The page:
MANKATO — With just three weeks of American experiences behind them, the “new and wonderful” wasn’t over quite yet. At this particular moment, “puppy chow” was flooding their senses for the first time.
“You’re going to have to send us the recipe,” said Jordyn Tarr, shoving a couple of pieces of the crispy, chocolatey, sugary concoction in her mouth.
Lori Bird, who had prepared the American treat for the group of seven Brisbane, Australia, students, said she would be glad to if Tarr wasn’t watching her sugar and calorie intake. (Puppy chow isn’t particularly nutrient-rich, and Tarr is a primary education major in health and physical education.)
“Not since I’ve been here,” she said with a laugh.
The teacher-candidate students from QUT University in Brisbane had been student-teaching for three weeks at Rosa Parks Elementary school in Mankato, gaining life experience in a different culture and career experience from new teachers, with new ideas, using a new curriculum.
With their stay in Mankato winding down, three weeks didn’t seem like a lot of time to have learned a great deal. The Brisbane lot begged to differ.
“It’s about being out of your comfort zone, just doing something out of the norm,” said Aleesa Swindlehurst, primary education major. “I’ve loved it.”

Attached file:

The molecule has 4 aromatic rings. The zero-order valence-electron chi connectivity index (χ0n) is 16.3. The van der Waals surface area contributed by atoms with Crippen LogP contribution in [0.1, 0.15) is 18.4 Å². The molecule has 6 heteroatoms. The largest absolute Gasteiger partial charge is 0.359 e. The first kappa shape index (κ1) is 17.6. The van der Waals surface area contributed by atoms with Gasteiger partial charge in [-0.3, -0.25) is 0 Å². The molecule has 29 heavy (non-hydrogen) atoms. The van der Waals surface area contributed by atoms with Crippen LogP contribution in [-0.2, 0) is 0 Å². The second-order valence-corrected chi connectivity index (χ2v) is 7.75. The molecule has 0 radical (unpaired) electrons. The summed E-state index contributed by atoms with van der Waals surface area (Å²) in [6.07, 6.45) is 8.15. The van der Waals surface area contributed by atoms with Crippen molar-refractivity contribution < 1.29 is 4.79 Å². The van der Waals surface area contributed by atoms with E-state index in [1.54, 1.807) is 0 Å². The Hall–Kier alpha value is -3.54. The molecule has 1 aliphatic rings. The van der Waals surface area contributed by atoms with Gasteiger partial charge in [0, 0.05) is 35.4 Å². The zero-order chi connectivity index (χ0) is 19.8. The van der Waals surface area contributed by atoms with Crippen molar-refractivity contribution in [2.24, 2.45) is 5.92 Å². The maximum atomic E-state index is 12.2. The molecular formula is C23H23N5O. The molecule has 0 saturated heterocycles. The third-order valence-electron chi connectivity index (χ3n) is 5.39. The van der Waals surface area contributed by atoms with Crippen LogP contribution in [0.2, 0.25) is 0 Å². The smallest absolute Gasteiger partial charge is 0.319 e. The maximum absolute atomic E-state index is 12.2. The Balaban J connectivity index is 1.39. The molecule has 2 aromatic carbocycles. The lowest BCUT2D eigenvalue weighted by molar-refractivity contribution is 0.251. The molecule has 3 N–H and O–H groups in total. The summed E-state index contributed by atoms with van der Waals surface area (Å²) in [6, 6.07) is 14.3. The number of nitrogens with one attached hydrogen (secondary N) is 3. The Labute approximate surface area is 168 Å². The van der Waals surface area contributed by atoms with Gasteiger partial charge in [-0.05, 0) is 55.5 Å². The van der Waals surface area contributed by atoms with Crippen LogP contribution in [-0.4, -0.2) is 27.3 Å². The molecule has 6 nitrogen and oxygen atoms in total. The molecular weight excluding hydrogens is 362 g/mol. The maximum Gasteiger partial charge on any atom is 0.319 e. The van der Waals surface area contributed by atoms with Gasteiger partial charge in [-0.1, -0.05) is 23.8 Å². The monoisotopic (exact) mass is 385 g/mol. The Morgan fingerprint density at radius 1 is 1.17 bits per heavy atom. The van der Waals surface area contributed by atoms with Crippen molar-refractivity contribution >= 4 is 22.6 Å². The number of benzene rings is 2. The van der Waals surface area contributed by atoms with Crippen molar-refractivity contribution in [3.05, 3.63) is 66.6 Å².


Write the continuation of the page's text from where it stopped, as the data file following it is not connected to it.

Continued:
Shorter trips, smaller cost
The Australian group — who came to Mankato through a partnership between the College of Education at Minnesota State University and QUT — are part of a growing trend of students taking shorter, several-week study-abroad trips in recent years. Most such trips are organized by individual departments through partnerships and under faculty leadership, where groups of students sign up to go together with professors, said Caryn Lindsay, MSU director of international programs.
In the past decade, the norm of semester- or year-long study-abroad trips has changed significantly, she said. Part of the reason is that many students now have jobs and are paying their own way through college, so they can’t take elongated trips.